In the not so distant future humans attempt to stop a pandemic with a bioengineered, adapting vaccine. The vaccine is preferentially given to the old, young and those in high risk jobs (teachers, health care professionals, bus drivers etc). The pandemic kills 90% of those who are unvaccinated. The vaccine leaves recipients in a vegetative state, ultimately followed by death. With the world population decimated, basic services disappear as does centralized government.
The first generation post Apocalypse does okay, resources are plentiful, competition is low. Following generations start to lose skills. They survive, biologically they could even be said to thrive. Generation 2 10% can write. Generation 3 less than 1% can write...
Kate of the third generation, spurred by advice from her dead great-grandma in the form of a journal is torn between hunkering down in her own little world of books and nostalgia or going out to seek like-minded people and reinvent civilization.
The grave gaped at her. She wasn't close enough yet to see into it. If you were a bird in one of the apple trees surrounding the grave you would see a handsome young woman, although what birds consider handsome is debatable, with red curls escaping from beneath a rainbow striped stocking cap. Her pale skin was rosy at the cheeks and lips and liberally speckled with pale freckles. She was draped in a thick woolen overcoat several sizes too big for her, the sleeves were rolled up to reveal hands that matched her face in paleness. They stroked each other nervously before fluttering to rest on her belly. She approached the grave tentatively, face contorted with worry and longing, a wish playing across her face like a movie. You could see she was hoping the grave was empty.
Finally, she was next to the grave and she stared down, the hope erased from her face and replaced by a stone mask. The corpse at the bottom of the grave resembled Kate in the freckles but her curls, spread against the dark, fluffy soil were honey blonde rather than bright copper. The face was pale in death but even then darker than Kate's, Kate had never seen her without a ruddy blush across her cheeks and nose. The few freckles across the corpse's nose stood out so clear, like they never had in life she had always had to point them out to Kate when she was little and say "See you got at least six of those freckles from mommy, daddy didn't make all of you." Kate shook her head above the grave and returned to thinking of the body as the corpse, not mother. If she thought of it, not her, as mother she was sure she would fly apart into atoms, scattered to the winds and lost forever, leaving a husk above the grave that would never move again. She observed the details. The corpse had dug the grave herself. The shovel was still in the big dark pile of soil next to the grave, protruding at a lazy angle. The grave was deep. three sides were sharp and straight, the fourth, probably where she had climbed out to place the shovel thoughtfully was broken and crumbled. A dark smear of dirt stood out like a shadow on the corpse's forehead where she must've wiped her forehead.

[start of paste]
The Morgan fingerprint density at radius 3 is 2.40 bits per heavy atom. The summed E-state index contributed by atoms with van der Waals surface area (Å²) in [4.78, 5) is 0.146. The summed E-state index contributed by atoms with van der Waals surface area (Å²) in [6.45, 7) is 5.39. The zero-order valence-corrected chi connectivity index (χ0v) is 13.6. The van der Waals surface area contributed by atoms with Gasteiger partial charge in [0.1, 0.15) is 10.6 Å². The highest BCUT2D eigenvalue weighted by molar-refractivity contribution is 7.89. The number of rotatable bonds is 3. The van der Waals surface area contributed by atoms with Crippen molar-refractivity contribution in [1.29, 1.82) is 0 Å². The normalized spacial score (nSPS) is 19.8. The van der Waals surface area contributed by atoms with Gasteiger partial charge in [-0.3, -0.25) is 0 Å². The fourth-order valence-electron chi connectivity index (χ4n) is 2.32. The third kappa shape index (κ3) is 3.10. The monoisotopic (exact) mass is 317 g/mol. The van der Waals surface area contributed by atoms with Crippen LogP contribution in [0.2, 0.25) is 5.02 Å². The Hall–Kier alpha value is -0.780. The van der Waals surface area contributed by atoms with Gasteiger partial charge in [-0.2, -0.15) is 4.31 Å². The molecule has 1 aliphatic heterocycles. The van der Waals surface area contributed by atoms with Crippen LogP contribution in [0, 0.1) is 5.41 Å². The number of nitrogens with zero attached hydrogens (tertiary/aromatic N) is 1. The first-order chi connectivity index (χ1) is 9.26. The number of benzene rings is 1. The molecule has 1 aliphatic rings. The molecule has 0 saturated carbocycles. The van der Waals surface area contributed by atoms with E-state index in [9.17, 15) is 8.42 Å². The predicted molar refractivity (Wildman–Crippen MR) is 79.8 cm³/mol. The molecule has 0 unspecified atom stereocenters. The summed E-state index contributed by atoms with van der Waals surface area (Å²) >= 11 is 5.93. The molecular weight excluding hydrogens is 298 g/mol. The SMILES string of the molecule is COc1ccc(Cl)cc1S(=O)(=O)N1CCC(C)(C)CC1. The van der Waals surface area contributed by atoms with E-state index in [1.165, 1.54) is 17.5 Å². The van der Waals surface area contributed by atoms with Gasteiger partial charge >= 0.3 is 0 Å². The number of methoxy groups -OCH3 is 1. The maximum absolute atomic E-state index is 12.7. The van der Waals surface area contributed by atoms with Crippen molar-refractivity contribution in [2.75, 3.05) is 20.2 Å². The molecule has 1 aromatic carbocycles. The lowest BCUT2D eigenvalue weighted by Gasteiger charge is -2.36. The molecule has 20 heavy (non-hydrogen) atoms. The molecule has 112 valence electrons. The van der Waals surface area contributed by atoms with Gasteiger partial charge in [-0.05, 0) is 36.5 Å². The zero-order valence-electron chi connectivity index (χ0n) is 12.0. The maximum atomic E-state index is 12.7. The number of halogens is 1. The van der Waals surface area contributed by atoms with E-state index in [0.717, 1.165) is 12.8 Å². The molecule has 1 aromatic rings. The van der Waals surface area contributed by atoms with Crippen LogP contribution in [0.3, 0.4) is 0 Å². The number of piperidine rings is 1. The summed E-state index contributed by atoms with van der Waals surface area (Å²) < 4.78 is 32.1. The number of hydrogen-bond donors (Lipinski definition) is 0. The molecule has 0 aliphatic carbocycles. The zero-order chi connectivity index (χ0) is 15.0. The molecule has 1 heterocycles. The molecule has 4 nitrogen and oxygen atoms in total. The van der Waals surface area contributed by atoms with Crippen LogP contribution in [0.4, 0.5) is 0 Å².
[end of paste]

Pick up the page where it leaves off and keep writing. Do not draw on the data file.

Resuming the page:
Kate took a deep breath and mechanically reached for the shovel. She shrugged off the overcoat and kicked it away so it wouldn't tangle her feet. Devoid of the heavy swaddling her silhouette appeared, all legs and belly. It was obvious because of the clinging green turtleneck that she was pregnant, not close to time but at least 4 or five months. the turtleneck rode up showing a vulnerable strip of the underside of her belly. her long legs were clad in dark blue leggings and were long and skinny like a girl's She looked much younger without the heavy coat although her face looked as ancient as a statue. She dipped the shovel into the pile and scooped up a heaping shovelful of loamy darkness. She held it poised for a long, eternal moment over the grave not able to start. then with a jerk she dumped the soil and flinched when she heard it hit the corpse. Her arms shook as she reached for another shovelful of earth. Unnoticed tears began to leak from her eyes, leaving glittering tracks down her cheeks and collecting on her chin briefly before dropping to the ground. The birds probably thought she was not going to be able to go on but she did and gradually the patter of scattered earth hitting the corpse turned into the softer sound of soil hitting soil. Without once changing her expression Kate shoveled on until the grave was level with the ground around it. A big pile of dirt still remained and she thought of the pictures of mounded graves. What kind of crazy physics made the dirt bigger when put back in. Then she said it aloud, "The body takes up room too." That was the point of no return. and she dropped her head, struggling against the contorting grief. She battled silently for a few moments, her lips tight and eyes scrunched the tears coming with renewed vigour joined now by snot streaming from her nose. She tried to pull it together but failed and a tortured cry escaped her lips, "Mommy!" And she knelt by the grave and then lay her head on it like she had laid her head against her mother's breast when she was small and cried, deep wracking sobs that shook her slender frame with jack-hammer like intensity. Little Bear found her like that an hour later. He had come to the house for school, and no one had been there. He had laboriously read through the note on the kitchen table. "Come to the orchard. It is time." and being a good little boy he had obeyed. Now in the orchard he saw Kate, his favorite person in the world lying in the dirt. He tiptoed up to her silently. He heard a soft snore and remembered what teacher had said, "Pregnant ladies need a lot of naps. " He thought it was a strange place to take a nap but teacher always knew. So he turned to leave. As he was going he saw the coat in a heap and returned with it and tucked it gently around Kate's sleeping body. He never knew how motherly that sweet gesture looked but the birds saw.